A landlord might encourage the tenant to pay within the one month after judgment to avoid getting a CCJ registration for 6 years on the tenant’s credit file. Whilst it’s still tough on a tenant to be the target of a money claim, it’s not as tough as trying to evict a tenant or and in the future. If the moratorium is extended more claims can be issued. Judgments don’t have to be enforced for 6 years (without seeking further permission from the Court) and they mean a landlord has an option to enforce using all the usual enforcement remedies such as a Writ of Control, Charging Order, Third Party Debt Order, and even Attachment of Earnings (for directors on salaries in their tenant businesses). These measures are not banned under current Government guidelines and are the function of the civil court enforcement system. There can be no criticism against a landlord taking a route to achieve a judgment and then enforcing it – admittedly with flexibility and empathy for good tenants.


3. CHECK THE COMMERCIAL LEASE FOR OTHER OBLIGATIONS | We are seeing landlords still serving Section 146 Notices for breaches (other than rent) as they protect their position to remove tenants using Forfeiture clauses. No doubt some serious thinking has been done on the landlord side of the relationship to forfeit a commercial tenant before pushing that button. Good tenants and even tenants with an appetite to have a commercial lease are going to be harder to find in 2021 and beyond. What this pandemic has shown is that businesses can work in cheaper and less obvious locations. The need for commercial rental space is going to change. For the moment however forfeiture for breach of lease obligations not connected to non-payment of rent is a way for a landlord to bring a relationship to an end but the spectre of empty property looms so it is not without consequences.


4. TRANSFER JUDGMENTS AND ORDERS TO THE HIGH COURT | You could say we would say this – and you’d be right. We pioneered the transfer process for both Writs of Control and Writs of Possession, and we feel very confident in saying that both do an awful lot of good for landlords. Whilst the moratorium is in place, we encourage landlords to look at what rent and other charges they are owed and get themselves into a position of having a High Court Writ in place to enforce when needed.


For money judgments, this is relatively straight forward. Issue the claim, enter the judgment after 19 days and apply for the Certificate of Judgment on N293A so that a Writ of Control can be issued in the short, medium or longer term. Using the time to get into a stronger position.

For possession claims the moratorium provides the time to get possession claims issued with this suggested wording |


"AND the claimant intends to make an application for leave to have the matter transferred to the High Court pursuant to section 42 of the County Courts Act 1984 for enforcement"


For possession orders already made, and where landlords fear the inevitable delay caused by the backlog of thousands of possession claims, we encourage landlords to apply now for an order allowing for enforcement in the High Court. This in itself will take time, and must be supported by clear evidence of the adverse and severe impact on the landlord’s business of the government restrictions, but if successful it will enable a landlord to move the enforcement process to the High Court, where HCEOs and their enforcement agents are able to act within 14 days of a Notice of Eviction being served. A date for the eviction can be given and the landlord is not left waiting for an eviction appointment weeks ahead.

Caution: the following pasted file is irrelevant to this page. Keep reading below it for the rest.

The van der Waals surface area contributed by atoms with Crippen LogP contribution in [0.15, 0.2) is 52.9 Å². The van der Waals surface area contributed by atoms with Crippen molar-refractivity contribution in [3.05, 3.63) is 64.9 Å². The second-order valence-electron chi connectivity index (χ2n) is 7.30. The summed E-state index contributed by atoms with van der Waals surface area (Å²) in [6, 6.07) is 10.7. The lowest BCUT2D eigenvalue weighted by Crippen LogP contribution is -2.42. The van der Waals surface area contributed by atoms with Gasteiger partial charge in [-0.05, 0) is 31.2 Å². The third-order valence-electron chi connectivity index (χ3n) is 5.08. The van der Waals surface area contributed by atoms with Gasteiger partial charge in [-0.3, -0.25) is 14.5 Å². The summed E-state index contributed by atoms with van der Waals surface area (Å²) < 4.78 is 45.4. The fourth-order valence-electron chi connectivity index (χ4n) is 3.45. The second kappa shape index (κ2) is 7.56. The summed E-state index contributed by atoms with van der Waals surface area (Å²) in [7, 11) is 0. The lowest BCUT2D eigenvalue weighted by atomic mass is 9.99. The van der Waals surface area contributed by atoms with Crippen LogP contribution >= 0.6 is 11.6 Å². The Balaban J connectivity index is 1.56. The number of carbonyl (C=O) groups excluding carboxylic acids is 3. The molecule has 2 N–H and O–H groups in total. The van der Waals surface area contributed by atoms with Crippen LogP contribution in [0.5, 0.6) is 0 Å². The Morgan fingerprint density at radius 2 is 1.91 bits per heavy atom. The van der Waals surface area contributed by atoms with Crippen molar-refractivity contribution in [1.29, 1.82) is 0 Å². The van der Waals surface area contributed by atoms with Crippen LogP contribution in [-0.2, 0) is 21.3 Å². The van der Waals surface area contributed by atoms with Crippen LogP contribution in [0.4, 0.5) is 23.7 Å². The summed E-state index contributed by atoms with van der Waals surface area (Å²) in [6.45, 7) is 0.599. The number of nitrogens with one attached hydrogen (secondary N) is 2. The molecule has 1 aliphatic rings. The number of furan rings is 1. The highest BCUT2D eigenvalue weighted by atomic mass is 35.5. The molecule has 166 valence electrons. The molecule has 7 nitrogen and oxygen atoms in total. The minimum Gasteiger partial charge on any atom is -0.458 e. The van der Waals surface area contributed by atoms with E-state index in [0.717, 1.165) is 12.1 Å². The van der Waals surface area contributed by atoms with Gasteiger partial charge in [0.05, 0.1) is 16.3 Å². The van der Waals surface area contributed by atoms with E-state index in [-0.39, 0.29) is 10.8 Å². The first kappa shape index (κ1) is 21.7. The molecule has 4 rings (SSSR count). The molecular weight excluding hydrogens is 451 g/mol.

5. FORMER TENANT RENT ARREARS | If these were writt0en off in the past, or CCJs or Orders obtained which were not enforced, then we encourage landlords to dig them out of their filing systems and dust them down. The hard work has been done. If these old CCJs and Orders, were obtained within 6 years a Writ of Control can be issued, or some other form of enforcement action can be taken, without having to go back to Court for permission.


SUMMING UP

The remedies for landlords to recover their rent and their property have been severely curtailed until the spring. This means a year of living in a COVID world has taken its toll. BUT …. there are some remedies left meaning there are ways to protect a landlord’s position which work for both commercial and residential landlords. Not they are not as simple as a CRAR or a Forfeiture action. But with the right support landlords can help their businesses through the start of the New Year.

Shergroup offers a free review service of any judgment or order that a landlord would like us to check before taking action. We also offer a full claim to judgment service through our related legal brand. If you need support please contact us at www.shergroup.com or on any of our public-facing channels.